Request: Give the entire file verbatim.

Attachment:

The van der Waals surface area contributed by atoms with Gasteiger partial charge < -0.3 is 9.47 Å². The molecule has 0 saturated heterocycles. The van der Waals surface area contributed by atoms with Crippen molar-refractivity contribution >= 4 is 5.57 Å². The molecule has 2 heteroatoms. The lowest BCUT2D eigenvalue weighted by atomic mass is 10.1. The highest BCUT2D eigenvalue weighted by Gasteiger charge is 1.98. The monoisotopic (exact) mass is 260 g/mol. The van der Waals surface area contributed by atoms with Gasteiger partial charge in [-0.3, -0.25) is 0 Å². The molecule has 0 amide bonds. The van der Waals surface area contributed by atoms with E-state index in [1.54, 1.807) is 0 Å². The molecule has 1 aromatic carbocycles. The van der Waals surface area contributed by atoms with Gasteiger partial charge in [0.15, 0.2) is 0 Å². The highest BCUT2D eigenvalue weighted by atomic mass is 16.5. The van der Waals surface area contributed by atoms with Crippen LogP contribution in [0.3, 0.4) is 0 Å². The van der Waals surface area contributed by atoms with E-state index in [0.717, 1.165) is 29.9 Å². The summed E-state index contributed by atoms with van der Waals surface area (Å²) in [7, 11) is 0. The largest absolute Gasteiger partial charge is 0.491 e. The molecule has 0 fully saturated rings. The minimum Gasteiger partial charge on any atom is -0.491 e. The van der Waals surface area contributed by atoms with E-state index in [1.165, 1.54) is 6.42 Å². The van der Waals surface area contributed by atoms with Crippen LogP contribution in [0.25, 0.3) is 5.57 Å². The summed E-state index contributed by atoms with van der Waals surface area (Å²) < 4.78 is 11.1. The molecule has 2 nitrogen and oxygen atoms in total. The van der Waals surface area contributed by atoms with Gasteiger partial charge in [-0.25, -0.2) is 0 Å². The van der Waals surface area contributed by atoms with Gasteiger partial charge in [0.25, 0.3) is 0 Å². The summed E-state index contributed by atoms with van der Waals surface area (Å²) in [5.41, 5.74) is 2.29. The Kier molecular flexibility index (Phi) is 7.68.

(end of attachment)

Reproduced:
The van der Waals surface area contributed by atoms with Gasteiger partial charge < -0.3 is 9.47 Å². The molecule has 0 saturated heterocycles. The van der Waals surface area contributed by atoms with Crippen molar-refractivity contribution >= 4 is 5.57 Å². The molecule has 2 heteroatoms. The lowest BCUT2D eigenvalue weighted by atomic mass is 10.1. The highest BCUT2D eigenvalue weighted by Gasteiger charge is 1.98. The monoisotopic (exact) mass is 260 g/mol. The van der Waals surface area contributed by atoms with Gasteiger partial charge in [-0.3, -0.25) is 0 Å². The molecule has 0 amide bonds. The van der Waals surface area contributed by atoms with E-state index in [1.54, 1.807) is 0 Å². The molecule has 1 aromatic carbocycles. The van der Waals surface area contributed by atoms with Gasteiger partial charge in [0.15, 0.2) is 0 Å². The highest BCUT2D eigenvalue weighted by atomic mass is 16.5. The van der Waals surface area contributed by atoms with Crippen LogP contribution in [0.3, 0.4) is 0 Å². The van der Waals surface area contributed by atoms with E-state index in [0.717, 1.165) is 29.9 Å². The summed E-state index contributed by atoms with van der Waals surface area (Å²) in [7, 11) is 0. The largest absolute Gasteiger partial charge is 0.491 e. The molecule has 0 fully saturated rings. The minimum Gasteiger partial charge on any atom is -0.491 e. The van der Waals surface area contributed by atoms with E-state index in [1.165, 1.54) is 6.42 Å². The van der Waals surface area contributed by atoms with Crippen LogP contribution in [0.25, 0.3) is 5.57 Å². The summed E-state index contributed by atoms with van der Waals surface area (Å²) < 4.78 is 11.1. The molecule has 2 nitrogen and oxygen atoms in total. The van der Waals surface area contributed by atoms with Gasteiger partial charge in [-0.25, -0.2) is 0 Å². The van der Waals surface area contributed by atoms with Gasteiger partial charge in [0.25, 0.3) is 0 Å². The summed E-state index contributed by atoms with van der Waals surface area (Å²) in [5.41, 5.74) is 2.29. The Kier molecular flexibility index (Phi) is 7.68.